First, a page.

Accuracy in Media

The soon to be former executive editor of The New York Times, Bill Keller, announced that he is ending his magazine column for the paper in September after just six months.

Keller’s column generated considerable attention, particularly one in which he criticized the content aggregation by the Huffington Post as being little more than kitten videos with a “left-wing soundtrack.”

That earned the scorn of Arianna Huffington who fired back saying that Keller had actually aggregated an idea from her and not vice-versa.

Keller also had written recently complaining about the number of requests from Times’ employees to take time off to write an ever increasing number of books that he thought were of questionable value.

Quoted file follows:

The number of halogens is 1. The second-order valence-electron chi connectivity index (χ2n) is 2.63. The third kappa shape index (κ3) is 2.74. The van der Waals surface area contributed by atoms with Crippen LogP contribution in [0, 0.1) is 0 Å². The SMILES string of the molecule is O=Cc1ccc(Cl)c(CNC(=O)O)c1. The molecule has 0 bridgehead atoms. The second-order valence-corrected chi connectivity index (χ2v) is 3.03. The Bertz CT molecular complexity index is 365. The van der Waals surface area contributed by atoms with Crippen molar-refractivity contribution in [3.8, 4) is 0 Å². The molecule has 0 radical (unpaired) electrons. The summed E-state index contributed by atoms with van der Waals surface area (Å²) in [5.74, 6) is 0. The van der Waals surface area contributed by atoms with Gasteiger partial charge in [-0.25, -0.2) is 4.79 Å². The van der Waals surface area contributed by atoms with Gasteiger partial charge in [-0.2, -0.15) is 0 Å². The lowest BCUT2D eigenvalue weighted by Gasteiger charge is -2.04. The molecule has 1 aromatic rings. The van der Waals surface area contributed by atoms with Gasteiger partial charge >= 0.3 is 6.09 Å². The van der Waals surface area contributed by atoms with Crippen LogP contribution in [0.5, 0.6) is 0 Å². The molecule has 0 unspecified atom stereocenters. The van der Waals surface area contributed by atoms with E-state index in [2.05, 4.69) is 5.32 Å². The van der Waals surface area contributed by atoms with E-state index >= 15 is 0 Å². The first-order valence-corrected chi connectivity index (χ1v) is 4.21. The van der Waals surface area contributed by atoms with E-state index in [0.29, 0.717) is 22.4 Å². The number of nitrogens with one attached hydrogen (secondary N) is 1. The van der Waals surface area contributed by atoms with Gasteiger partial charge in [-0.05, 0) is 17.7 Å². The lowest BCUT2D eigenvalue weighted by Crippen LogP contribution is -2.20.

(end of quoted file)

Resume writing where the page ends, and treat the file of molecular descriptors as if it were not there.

As to why Keller was calling it quits so soon, he told Women’s Wear Daily’s John Kolbin in an email that “The magazine column has been fun — and I’ve loved being part of Hugo’s relaunch — but op-ed has greater license to have opinions, and a day-before deadline.”

But the real reason may be something else altogether.

Kolbin points out that the correction rate on Keller’s columns was an astonishing 41.6%, with one column requiring two corrections.

The addition of Keller to the revamped NYT Magazine was intended to put a shine on the publication, but instead his blunt columns with frequent errors brought the kind of attention it could have done without.

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